Mr. McNulty: Since 7 June last year Ministers have made the following appointments or re-appointments to the non-departmental public bodies currently sponsored by the Office of the Deputy Prime Minister.
|Ms||Gill||Richardson||Member||Advisory Panel on Standards in the Planning Inspectorate|
|Ms||Hazel||Duffy||Member||Advisory Panel on Standards in the Planning Inspectorate|
|Mr.||Timothy||Corner||Member||Advisory Panel on Standards in the Planning Inspectorate|
|Mr.||Michael||Watson||Member||Advisory Panel on Standards in the Planning Inspectorate|
|Mr.||Anthony||Prior||Member||Building Regulations Advisory Committee|
|Mr.||Michael||Finn||Chair||Building Regulations Advisory Committee|
|Ms||May||Cassar||Member||Building Regulations Advisory Committee|
|Mr.||David||Holliday||Member||Building Regulations Advisory Committee|
|Mr.||Peter||Warburton||Member||Building Regulations Advisory Committee|
|Mr.||Matthew||Smith||Member||Building Regulations Advisory Committee|
|Ms||Janet||Young||Member||Building Regulations Advisory Committee|
|Mr.||Thiru||Moolan||Member||Building Regulations Advisory Committee|
|Ms||Clare||Wright||Member||Building Regulations Advisory Committee|
|Ms||Lynne||Sullivan||Member||Building Regulations Advisory Committee|
|Mrs.||Janet||Putman||Member||Housing Action Trust Castle Vale|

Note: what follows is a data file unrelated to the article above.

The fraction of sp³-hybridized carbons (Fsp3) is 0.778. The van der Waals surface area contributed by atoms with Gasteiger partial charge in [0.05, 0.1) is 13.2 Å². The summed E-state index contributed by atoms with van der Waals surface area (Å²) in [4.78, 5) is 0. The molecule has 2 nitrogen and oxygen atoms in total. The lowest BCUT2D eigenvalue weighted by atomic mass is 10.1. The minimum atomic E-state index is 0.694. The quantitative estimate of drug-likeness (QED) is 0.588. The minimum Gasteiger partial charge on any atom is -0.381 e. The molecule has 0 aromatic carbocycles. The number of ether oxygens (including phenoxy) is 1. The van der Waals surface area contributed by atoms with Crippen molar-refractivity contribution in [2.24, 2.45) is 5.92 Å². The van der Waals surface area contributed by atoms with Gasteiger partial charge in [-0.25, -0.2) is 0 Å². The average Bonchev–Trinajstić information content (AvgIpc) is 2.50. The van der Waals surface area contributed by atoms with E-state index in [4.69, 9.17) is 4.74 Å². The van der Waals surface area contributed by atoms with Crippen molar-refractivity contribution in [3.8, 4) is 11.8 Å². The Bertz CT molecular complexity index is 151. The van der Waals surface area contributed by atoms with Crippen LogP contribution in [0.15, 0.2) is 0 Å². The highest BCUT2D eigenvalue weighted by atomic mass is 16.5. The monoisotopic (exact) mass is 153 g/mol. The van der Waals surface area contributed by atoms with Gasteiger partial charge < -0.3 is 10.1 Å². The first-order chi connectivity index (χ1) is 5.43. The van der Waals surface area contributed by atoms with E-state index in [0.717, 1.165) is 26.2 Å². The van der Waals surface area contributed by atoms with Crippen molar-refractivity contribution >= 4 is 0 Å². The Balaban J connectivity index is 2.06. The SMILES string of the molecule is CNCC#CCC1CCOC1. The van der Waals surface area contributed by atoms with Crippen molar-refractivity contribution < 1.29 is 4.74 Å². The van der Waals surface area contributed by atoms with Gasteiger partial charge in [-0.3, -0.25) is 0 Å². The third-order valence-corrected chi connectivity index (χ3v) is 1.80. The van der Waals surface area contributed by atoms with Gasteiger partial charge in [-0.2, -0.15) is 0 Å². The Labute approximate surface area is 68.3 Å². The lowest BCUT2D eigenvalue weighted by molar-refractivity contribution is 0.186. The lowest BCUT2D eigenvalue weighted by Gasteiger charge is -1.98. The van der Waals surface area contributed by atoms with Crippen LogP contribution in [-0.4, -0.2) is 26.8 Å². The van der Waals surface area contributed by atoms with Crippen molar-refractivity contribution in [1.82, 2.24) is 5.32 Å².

|Mr.||Ronny||Ross||Member||Housing Action Trust Liverpool|
|Mr.||John||Petitt||Member||Housing Action Trust Liverpool|
|Ms||Corinne||Swain||Member||Property Advisory Group|
|Mr.||Roger||Groom||Member||Property Advisory Group|
|Mrs.||Hazel||Williamson||Member||Property Advisory Group|
|Mr.||Ronald||Spinney||Member||Property Advisory Group|
|Miss||Wendy||Shillam||Member||Property Advisory Group|
|Mr.||Simon||Kirkham||Member||Property Advisory Group|
|Mr.||Geoff||Freeman||Lawyer Chair||Rent Assessment Panel Northern|
|Mr.||Robert||Wilson||Lawyer Chair||Rent Assessment Panel Southern|
4 Jul 2002 : Column 557W
Mr. Raynsford: The Local Government Act 2000 specifies three models of executive arrangements, two of which involve a directly elected mayor. The Act, together with regulations made under it, provides that if a local authority proposes to move to or from either of the mayoral models, they must first obtain the consent of their local electorate in a referendum.
4 Jul 2002 : Column 558W
involve a directly elected mayor. Eleven of these referendums produced a result in favour of a system with an elected mayor. Of these, seven (Doncaster, Hartlepool, Lewisham, Middlesbrough, Newham, North Tyneside, and Watford) held their first mayoral election on 2 May this year, and the remaining four (Bedford, Hackney, Mansfield, and Stoke-on-Trent) will hold their first mayoral election on 17 October 2002. Corby borough council have also recently advised us that they will be holding a mayoral referendum later this year, following receipt of a valid local petition.